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Wednesday, February 23, 2011

Lacks Vision #1

Call it coming off a break.  Call it looking at things from a distance.  Call it madness.  I am finding that EVE is still like no other game out there.  But it's got it's flaws.  And warts.  And maddening idiosyncrasies.  And like most games it ignores some realities of human ingenuity when at war.  It also ignores a whole bunch of possibilities and gradations.

This post is part of a series that going to be a look into some of what I see as issues and some possible ideas of ways to implement changes to the game to resolve said issues.  Vague semblances of possible plans.

Risk vs Reward.

That right there is one of the major problems with EVE online and the cause of it's population distribution.  Specifically it's industrial base in this case.  Let me ask you a few questions:

Is manufacturing something in a station safer than at a POS?  Then why does it cost less than manufacturing at a POS?  When one puts up a POS for any industrial purpose (as opposed to for a tactical or strategic PvP purpose) it represents taking a risk.  You need to invest in the infrastructure and you need to invest in defending said infrastructure and there are ongoing fuel costs or it's just an item sink.  All of this costs.  There are some time savings with POS but in reality that is much less of a consideration than you would think since the time scales are so short and the differences are less than an order of magnitude.  Besides for most things the rate of resource extraction is more of a restriction on rate of manufacture than the strict manufacturing time itself.  As far as I can tell only super capital construction and T2 ammo are scaled at what feels right-ish time scales.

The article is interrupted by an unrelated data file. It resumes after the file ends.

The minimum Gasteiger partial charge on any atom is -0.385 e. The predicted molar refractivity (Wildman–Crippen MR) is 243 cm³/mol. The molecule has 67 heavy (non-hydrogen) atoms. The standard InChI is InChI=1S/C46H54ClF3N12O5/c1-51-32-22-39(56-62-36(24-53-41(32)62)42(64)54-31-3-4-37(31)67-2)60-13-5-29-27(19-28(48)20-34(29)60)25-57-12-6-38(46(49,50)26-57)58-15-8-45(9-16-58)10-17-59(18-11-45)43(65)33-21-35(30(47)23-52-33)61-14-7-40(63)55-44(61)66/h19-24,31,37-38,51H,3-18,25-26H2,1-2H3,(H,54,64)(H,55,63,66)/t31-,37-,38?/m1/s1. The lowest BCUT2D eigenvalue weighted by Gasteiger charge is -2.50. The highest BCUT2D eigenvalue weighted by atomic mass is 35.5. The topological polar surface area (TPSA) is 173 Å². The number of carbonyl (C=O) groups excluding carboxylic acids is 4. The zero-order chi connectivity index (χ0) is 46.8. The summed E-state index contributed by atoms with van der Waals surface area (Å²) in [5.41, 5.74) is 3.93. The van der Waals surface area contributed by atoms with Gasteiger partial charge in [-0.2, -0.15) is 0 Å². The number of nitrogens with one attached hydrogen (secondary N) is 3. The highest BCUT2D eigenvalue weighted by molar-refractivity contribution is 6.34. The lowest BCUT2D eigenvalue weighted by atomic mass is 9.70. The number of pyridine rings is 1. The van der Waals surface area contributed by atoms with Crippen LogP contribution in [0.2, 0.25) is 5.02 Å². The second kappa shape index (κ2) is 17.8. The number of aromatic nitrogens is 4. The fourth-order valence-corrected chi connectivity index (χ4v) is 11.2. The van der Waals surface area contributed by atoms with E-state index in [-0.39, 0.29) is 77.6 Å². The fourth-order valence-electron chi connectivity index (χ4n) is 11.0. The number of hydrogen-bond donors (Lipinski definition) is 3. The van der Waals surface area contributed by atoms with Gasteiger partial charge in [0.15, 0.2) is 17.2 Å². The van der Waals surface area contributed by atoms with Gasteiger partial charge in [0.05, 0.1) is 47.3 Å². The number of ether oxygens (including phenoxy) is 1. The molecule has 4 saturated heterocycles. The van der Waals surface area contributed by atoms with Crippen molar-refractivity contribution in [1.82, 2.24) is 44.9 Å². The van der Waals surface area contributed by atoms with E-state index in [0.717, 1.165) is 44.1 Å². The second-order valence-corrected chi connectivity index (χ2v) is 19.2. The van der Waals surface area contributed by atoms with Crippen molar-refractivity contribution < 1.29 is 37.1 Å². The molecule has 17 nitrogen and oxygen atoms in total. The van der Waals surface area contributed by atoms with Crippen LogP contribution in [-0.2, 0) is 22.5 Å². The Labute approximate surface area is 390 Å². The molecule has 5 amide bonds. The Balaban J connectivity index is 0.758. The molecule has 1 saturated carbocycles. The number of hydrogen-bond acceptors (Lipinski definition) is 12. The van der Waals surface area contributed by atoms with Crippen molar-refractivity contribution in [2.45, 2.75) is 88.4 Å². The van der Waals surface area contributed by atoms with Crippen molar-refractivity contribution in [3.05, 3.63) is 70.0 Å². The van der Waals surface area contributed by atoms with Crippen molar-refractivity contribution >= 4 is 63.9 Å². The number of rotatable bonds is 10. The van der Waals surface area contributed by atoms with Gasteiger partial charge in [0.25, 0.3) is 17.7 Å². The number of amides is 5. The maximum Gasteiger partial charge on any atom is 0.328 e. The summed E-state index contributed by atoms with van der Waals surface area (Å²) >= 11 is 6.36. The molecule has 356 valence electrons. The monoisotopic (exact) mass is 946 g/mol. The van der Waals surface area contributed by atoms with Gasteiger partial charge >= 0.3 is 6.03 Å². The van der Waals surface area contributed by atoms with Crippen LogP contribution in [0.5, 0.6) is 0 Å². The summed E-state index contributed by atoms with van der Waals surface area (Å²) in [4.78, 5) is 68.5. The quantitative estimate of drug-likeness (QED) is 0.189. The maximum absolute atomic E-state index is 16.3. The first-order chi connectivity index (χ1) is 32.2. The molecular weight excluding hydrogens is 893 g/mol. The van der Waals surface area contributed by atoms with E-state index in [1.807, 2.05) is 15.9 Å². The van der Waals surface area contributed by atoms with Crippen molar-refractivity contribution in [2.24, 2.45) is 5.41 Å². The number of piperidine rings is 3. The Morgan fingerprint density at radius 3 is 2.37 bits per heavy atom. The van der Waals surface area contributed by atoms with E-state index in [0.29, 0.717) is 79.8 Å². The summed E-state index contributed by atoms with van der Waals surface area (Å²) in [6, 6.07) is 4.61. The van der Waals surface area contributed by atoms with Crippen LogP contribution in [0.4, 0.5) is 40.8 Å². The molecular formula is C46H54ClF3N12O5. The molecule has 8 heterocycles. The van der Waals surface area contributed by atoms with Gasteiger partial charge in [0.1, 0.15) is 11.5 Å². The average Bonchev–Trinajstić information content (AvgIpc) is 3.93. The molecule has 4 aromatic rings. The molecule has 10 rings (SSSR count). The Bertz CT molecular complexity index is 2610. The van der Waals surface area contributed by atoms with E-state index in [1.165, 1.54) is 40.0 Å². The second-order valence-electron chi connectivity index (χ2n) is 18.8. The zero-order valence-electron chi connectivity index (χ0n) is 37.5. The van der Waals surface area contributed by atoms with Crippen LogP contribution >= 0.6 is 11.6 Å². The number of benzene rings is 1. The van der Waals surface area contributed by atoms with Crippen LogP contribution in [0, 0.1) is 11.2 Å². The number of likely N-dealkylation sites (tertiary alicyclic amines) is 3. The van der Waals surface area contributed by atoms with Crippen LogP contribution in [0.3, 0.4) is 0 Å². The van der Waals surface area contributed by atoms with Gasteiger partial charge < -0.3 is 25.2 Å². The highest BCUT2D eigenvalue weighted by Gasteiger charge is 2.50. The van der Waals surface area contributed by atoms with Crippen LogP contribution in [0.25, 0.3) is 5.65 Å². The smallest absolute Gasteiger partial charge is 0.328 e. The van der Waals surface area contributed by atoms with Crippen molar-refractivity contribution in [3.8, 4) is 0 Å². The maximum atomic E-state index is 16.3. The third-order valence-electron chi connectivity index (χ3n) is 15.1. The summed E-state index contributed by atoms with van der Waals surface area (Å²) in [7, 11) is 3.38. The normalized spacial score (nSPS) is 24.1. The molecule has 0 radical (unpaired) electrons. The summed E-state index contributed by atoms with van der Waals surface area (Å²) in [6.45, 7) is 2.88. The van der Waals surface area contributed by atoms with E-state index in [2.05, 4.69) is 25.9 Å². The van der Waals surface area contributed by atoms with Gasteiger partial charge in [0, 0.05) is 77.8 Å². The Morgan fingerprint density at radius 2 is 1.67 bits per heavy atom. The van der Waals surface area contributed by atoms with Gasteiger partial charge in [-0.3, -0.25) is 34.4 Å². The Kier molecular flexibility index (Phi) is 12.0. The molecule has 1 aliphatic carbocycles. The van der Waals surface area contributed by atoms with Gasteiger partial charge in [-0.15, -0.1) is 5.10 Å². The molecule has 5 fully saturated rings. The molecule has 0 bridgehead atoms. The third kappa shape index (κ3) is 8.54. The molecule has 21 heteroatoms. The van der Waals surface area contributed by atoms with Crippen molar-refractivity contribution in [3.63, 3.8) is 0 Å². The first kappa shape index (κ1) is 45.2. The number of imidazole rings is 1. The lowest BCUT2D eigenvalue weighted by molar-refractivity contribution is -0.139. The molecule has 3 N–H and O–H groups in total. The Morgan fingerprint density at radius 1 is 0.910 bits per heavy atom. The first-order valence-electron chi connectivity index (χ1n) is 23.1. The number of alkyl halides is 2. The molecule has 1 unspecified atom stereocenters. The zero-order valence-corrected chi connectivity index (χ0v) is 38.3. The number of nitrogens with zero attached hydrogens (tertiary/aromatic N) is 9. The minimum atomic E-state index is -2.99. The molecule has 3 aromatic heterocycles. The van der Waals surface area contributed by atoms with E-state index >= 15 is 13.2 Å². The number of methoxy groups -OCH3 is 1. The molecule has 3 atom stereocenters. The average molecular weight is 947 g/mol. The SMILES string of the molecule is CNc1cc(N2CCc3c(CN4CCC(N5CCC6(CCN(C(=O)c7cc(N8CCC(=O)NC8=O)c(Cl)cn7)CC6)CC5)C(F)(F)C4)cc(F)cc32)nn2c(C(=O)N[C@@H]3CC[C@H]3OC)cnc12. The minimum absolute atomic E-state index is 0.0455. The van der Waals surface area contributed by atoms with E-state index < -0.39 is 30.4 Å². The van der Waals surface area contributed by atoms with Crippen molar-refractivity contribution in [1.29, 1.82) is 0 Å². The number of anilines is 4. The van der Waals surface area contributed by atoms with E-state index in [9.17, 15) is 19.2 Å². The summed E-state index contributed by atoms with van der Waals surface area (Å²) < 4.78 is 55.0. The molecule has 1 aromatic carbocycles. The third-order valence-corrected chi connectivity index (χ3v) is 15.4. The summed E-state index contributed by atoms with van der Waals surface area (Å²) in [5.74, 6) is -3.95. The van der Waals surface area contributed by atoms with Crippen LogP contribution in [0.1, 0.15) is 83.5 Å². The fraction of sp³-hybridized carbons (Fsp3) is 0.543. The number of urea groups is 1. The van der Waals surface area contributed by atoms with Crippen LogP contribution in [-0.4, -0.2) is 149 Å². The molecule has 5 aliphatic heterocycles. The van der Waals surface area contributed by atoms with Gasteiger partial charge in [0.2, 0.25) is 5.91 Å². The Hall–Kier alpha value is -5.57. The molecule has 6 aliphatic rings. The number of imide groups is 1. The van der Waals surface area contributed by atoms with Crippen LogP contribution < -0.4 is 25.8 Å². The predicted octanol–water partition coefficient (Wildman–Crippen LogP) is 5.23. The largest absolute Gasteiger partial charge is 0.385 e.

The point here is that CCP seems to want to have a risk vs reward scale on things.  But they fail in a lot of cases to set things up so that riskier stuff has more rewards than safer stuff.  And I'm not talking about mission levels either.  A Level 4 mission is actually LESS risky to a skilled battleship pilot than a level 1 mission is to a newbie in his first Rifter.

My point here is that a) manufacturing (and researching) in stations is WAY to cheap for the level of safety delivered.  The time scales of manufacturing for the most part are too short relative to the materials investment so allow for any change in manufacturing time at the scales that CCP allows to have a significant or even relevant effect.

So, what would I do?  Ideally you want some incentive for those carebears to set manufacturing facilities in places that can be attacked.  Although I would SERIOUSLY like to totally revise POS ...  fuck it while we're on a lets revise things kick let's go all the way. 

So lets look at this:

Desired outcome: 

1) Industrial work in attackable facilities must either be NECESSARY or CHEAPER than industrial work in stations.  This is to provide incentive to industrialist wanting a competitive edge to move out of stations.  Stations should primarily be market locations rather than service locations.

2) Attack-able facilities should have as little impact on the physics engine as possible.  Look, the current situation where a POS is made up of a whole bunch of separate pieces that are individually anchored in space is bad design.  Looks cool, but has a cost since the physics engine must keep track of them all.  This can't but help add to lag.  This is bad